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Paris Freed, Paris Photographed, Paris Exhibited

Paris Freed, Paris Photographed, Paris Exhibited

Published on 10 July 2014 in Exhibitions & Museum

Paris Freed, Paris Photographed, Paris Exhibited is a fascinating new exhibition on view until February 8th at the Carnavalet Museum, just 20 minutes from the Hotel Les Théâtres. On the occasion of the 70th anniversary of the Liberation of Paris, this is a timely reminder of the joy of freedom from oppression and of the sacrifices that make it possible.

Commemorate the Liberation of Paris this summer

On August 25th 1944 General Leclerc’s 2nd Armoured Division rolled into Paris, clearing the Nazi oppressors from the west of the city while the 4th U.S. Infantry Division swept through the east. The Liberation had begun in the previous days with an uprising by the French Resistance and ended when the occupying German garrison surrendered. Hitler had vowed to destroy Paris, but in the end he was not capable of bringing the proud city to her knees. General Charles de Gaulle, President of the Provisional Government of the French Republic, made a stirring speech to mark the occasion.

The following November Francois Bouché, a former member of the Resistance, assembled an exhibition to celebrate this momentous event, and this was hugely popular. The current exhibition draws inspiration from this pioneering effort and presents a look back at the Liberation using archive footage, photographs, filmed interviews with eyewitnesses and more. It demonstrates how both individual and collective memories were formed and subsequently interpreted, and sheds fresh light on this pivotal moment in French history. It is always important that we remember those courageous souls who fought back against tyranny, and remain ever vigilant in the protection of our freedoms today.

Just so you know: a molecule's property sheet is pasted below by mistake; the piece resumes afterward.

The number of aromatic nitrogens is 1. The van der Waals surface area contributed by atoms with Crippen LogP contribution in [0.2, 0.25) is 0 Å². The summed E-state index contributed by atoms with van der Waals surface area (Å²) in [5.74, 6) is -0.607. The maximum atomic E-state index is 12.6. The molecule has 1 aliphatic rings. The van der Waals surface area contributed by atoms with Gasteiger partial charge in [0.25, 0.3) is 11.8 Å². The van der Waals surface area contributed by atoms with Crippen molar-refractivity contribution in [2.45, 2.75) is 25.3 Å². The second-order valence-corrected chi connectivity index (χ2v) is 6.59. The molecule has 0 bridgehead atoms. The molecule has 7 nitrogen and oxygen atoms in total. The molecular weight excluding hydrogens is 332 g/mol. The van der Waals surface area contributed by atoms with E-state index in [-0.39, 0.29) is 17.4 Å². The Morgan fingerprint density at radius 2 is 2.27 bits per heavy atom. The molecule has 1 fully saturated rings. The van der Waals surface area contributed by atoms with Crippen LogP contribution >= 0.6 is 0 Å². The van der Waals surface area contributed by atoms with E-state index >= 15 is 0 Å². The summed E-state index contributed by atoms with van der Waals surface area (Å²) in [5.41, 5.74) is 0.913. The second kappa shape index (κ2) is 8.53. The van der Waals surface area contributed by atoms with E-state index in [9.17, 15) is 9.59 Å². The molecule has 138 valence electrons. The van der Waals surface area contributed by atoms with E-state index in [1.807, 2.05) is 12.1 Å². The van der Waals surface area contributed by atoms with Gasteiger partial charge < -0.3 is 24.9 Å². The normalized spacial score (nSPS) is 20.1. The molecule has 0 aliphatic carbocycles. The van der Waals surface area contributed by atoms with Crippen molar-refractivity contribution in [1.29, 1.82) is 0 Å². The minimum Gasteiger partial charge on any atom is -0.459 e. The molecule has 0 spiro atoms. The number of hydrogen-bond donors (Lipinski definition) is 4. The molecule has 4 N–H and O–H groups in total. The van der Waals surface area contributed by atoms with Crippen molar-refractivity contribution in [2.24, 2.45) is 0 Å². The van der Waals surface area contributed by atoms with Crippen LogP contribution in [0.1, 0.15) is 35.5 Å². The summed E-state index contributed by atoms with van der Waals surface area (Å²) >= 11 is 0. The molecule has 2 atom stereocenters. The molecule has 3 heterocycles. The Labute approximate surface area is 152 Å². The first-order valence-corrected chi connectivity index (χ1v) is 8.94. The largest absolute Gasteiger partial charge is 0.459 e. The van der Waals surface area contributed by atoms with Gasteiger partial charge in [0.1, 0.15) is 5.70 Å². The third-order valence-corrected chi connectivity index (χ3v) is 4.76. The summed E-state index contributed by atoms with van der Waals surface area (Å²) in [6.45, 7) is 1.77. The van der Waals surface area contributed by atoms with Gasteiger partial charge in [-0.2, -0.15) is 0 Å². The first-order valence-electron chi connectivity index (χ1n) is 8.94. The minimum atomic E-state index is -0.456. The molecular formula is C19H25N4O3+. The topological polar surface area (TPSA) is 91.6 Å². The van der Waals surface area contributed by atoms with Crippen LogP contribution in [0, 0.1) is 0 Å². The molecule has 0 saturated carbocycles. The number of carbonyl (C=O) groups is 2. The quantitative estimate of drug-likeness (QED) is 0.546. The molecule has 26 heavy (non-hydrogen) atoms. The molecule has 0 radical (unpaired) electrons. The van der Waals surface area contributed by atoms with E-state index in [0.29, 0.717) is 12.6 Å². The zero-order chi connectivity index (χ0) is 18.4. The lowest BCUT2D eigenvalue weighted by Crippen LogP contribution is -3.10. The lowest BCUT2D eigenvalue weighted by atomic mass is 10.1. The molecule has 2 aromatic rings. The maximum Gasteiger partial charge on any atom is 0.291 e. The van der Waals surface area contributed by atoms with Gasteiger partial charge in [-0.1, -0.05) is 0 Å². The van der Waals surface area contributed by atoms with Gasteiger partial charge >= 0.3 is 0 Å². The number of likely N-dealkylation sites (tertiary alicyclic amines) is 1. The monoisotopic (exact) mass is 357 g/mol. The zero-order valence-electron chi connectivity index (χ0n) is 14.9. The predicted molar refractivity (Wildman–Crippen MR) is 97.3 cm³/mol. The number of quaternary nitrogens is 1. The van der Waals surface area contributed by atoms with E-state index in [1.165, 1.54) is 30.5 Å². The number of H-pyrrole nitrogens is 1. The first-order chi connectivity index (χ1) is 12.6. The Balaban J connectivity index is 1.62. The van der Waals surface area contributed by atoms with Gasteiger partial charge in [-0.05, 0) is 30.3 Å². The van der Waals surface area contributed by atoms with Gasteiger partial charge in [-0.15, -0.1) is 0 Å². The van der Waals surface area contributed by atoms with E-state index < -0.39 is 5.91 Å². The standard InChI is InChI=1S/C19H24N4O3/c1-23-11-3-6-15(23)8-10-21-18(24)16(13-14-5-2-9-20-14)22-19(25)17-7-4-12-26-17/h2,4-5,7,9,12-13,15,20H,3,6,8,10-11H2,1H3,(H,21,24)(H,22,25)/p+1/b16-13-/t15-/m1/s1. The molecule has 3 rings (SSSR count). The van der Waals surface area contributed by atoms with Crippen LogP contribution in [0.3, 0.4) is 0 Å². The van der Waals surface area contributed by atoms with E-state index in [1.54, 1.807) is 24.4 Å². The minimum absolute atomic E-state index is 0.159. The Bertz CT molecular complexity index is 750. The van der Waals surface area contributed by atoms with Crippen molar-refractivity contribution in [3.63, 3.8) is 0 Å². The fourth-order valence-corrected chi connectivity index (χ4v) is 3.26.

"Paris Freed, Paris Photographed, Paris Exhibited" : until February 8, 2015

  • Musée Carnavalet : 16 rue Francs-Bourgeois - 75003 Paris
  • Tel. : 01 44 59 58 58
  • Metro : Saint-Paul, line 1 - Chemin Vert, line 8


Copyright : Le 25 août 1944, « l'accueil fait aux soldats». © Rue des Archives/AGIP

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